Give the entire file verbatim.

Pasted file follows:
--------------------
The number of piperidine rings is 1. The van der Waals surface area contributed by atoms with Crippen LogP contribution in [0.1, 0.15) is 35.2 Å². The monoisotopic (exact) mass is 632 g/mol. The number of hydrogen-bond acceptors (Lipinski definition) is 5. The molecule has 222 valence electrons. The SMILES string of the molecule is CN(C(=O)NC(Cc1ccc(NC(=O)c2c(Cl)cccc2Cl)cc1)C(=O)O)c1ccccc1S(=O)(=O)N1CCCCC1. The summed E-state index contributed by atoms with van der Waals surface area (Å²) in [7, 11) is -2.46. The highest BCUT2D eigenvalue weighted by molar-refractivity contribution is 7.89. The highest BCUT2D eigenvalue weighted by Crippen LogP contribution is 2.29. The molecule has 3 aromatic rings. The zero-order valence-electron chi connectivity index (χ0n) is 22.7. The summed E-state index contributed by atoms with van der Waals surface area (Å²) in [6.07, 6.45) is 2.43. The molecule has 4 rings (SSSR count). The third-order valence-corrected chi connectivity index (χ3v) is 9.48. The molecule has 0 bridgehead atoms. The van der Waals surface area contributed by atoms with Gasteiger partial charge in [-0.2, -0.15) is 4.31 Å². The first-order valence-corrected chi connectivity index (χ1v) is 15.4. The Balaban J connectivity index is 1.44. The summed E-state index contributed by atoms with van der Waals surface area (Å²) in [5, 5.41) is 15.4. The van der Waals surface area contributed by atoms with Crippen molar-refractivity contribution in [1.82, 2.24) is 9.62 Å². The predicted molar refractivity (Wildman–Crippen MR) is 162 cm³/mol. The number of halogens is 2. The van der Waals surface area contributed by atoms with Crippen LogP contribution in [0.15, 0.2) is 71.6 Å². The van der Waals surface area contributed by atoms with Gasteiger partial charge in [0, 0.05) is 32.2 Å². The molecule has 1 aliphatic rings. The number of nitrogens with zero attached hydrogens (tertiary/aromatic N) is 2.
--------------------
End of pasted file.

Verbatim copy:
The number of piperidine rings is 1. The van der Waals surface area contributed by atoms with Crippen LogP contribution in [0.1, 0.15) is 35.2 Å². The monoisotopic (exact) mass is 632 g/mol. The number of hydrogen-bond acceptors (Lipinski definition) is 5. The molecule has 222 valence electrons. The SMILES string of the molecule is CN(C(=O)NC(Cc1ccc(NC(=O)c2c(Cl)cccc2Cl)cc1)C(=O)O)c1ccccc1S(=O)(=O)N1CCCCC1. The summed E-state index contributed by atoms with van der Waals surface area (Å²) in [7, 11) is -2.46. The highest BCUT2D eigenvalue weighted by molar-refractivity contribution is 7.89. The highest BCUT2D eigenvalue weighted by Crippen LogP contribution is 2.29. The molecule has 3 aromatic rings. The zero-order valence-electron chi connectivity index (χ0n) is 22.7. The summed E-state index contributed by atoms with van der Waals surface area (Å²) in [6.07, 6.45) is 2.43. The molecule has 4 rings (SSSR count). The third-order valence-corrected chi connectivity index (χ3v) is 9.48. The molecule has 0 bridgehead atoms. The van der Waals surface area contributed by atoms with Gasteiger partial charge in [-0.2, -0.15) is 4.31 Å². The first-order valence-corrected chi connectivity index (χ1v) is 15.4. The Balaban J connectivity index is 1.44. The summed E-state index contributed by atoms with van der Waals surface area (Å²) in [5, 5.41) is 15.4. The van der Waals surface area contributed by atoms with Crippen molar-refractivity contribution in [1.82, 2.24) is 9.62 Å². The predicted molar refractivity (Wildman–Crippen MR) is 162 cm³/mol. The number of halogens is 2. The van der Waals surface area contributed by atoms with Crippen LogP contribution in [0.15, 0.2) is 71.6 Å². The van der Waals surface area contributed by atoms with Gasteiger partial charge in [0, 0.05) is 32.2 Å². The molecule has 1 aliphatic rings. The number of nitrogens with zero attached hydrogens (tertiary/aromatic N) is 2.